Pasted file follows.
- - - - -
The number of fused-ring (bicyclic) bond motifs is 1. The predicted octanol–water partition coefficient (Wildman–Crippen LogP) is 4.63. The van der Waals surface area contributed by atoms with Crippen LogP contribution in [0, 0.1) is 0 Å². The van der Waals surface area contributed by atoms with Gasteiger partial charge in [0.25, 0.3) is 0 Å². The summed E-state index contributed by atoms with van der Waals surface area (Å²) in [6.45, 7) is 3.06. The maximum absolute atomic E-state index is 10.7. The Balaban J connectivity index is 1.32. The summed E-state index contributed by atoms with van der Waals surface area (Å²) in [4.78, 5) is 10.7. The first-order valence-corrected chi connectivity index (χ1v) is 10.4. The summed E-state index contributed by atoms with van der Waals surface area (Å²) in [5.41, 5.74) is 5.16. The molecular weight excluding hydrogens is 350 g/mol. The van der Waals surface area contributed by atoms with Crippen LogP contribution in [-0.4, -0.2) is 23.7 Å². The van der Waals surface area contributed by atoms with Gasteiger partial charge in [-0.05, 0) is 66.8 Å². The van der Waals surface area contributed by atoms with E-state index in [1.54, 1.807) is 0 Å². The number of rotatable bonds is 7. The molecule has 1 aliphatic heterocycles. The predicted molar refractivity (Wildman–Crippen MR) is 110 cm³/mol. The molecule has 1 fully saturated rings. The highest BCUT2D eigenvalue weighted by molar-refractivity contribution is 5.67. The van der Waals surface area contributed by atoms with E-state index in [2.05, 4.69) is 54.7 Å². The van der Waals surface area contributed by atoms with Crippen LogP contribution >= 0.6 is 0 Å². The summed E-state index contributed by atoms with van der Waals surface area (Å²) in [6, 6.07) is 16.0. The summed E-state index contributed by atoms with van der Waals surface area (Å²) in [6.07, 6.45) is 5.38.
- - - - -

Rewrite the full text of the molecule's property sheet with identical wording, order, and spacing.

The number of fused-ring (bicyclic) bond motifs is 1. The predicted octanol–water partition coefficient (Wildman–Crippen LogP) is 4.63. The van der Waals surface area contributed by atoms with Crippen LogP contribution in [0, 0.1) is 0 Å². The van der Waals surface area contributed by atoms with Gasteiger partial charge in [0.25, 0.3) is 0 Å². The summed E-state index contributed by atoms with van der Waals surface area (Å²) in [6.45, 7) is 3.06. The maximum absolute atomic E-state index is 10.7. The Balaban J connectivity index is 1.32. The summed E-state index contributed by atoms with van der Waals surface area (Å²) in [4.78, 5) is 10.7. The first-order valence-corrected chi connectivity index (χ1v) is 10.4. The summed E-state index contributed by atoms with van der Waals surface area (Å²) in [5.41, 5.74) is 5.16. The molecular weight excluding hydrogens is 350 g/mol. The van der Waals surface area contributed by atoms with Crippen LogP contribution in [-0.4, -0.2) is 23.7 Å². The van der Waals surface area contributed by atoms with Gasteiger partial charge in [-0.05, 0) is 66.8 Å². The van der Waals surface area contributed by atoms with E-state index in [1.54, 1.807) is 0 Å². The number of rotatable bonds is 7. The molecule has 1 aliphatic heterocycles. The predicted molar refractivity (Wildman–Crippen MR) is 110 cm³/mol. The molecule has 1 fully saturated rings. The highest BCUT2D eigenvalue weighted by molar-refractivity contribution is 5.67. The van der Waals surface area contributed by atoms with E-state index in [2.05, 4.69) is 54.7 Å². The van der Waals surface area contributed by atoms with Crippen LogP contribution >= 0.6 is 0 Å². The summed E-state index contributed by atoms with van der Waals surface area (Å²) in [6, 6.07) is 16.0. The summed E-state index contributed by atoms with van der Waals surface area (Å²) in [6.07, 6.45) is 5.38.